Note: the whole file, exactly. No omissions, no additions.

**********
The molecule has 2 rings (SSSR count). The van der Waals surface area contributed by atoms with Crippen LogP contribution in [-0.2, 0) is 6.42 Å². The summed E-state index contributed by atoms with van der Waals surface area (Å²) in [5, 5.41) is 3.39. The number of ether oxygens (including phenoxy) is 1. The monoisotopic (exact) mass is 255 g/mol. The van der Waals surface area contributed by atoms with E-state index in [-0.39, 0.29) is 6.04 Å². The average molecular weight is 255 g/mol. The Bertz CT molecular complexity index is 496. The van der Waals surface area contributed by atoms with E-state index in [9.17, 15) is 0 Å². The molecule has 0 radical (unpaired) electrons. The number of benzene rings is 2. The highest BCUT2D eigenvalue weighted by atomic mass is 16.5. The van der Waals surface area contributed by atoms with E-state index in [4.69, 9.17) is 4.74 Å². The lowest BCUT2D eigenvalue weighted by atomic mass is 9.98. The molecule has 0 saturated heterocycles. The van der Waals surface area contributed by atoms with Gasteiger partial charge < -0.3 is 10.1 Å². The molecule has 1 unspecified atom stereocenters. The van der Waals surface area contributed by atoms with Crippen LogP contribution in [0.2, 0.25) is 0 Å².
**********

The molecule has 2 rings (SSSR count). The van der Waals surface area contributed by atoms with Crippen LogP contribution in [-0.2, 0) is 6.42 Å². The summed E-state index contributed by atoms with van der Waals surface area (Å²) in [5, 5.41) is 3.39. The number of ether oxygens (including phenoxy) is 1. The monoisotopic (exact) mass is 255 g/mol. The van der Waals surface area contributed by atoms with E-state index in [-0.39, 0.29) is 6.04 Å². The average molecular weight is 255 g/mol. The Bertz CT molecular complexity index is 496. The van der Waals surface area contributed by atoms with E-state index in [9.17, 15) is 0 Å². The molecule has 0 radical (unpaired) electrons. The number of benzene rings is 2. The highest BCUT2D eigenvalue weighted by atomic mass is 16.5. The van der Waals surface area contributed by atoms with E-state index in [4.69, 9.17) is 4.74 Å². The lowest BCUT2D eigenvalue weighted by atomic mass is 9.98. The molecule has 0 saturated heterocycles. The van der Waals surface area contributed by atoms with Gasteiger partial charge < -0.3 is 10.1 Å². The molecule has 1 unspecified atom stereocenters. The van der Waals surface area contributed by atoms with Crippen LogP contribution in [0.2, 0.25) is 0 Å².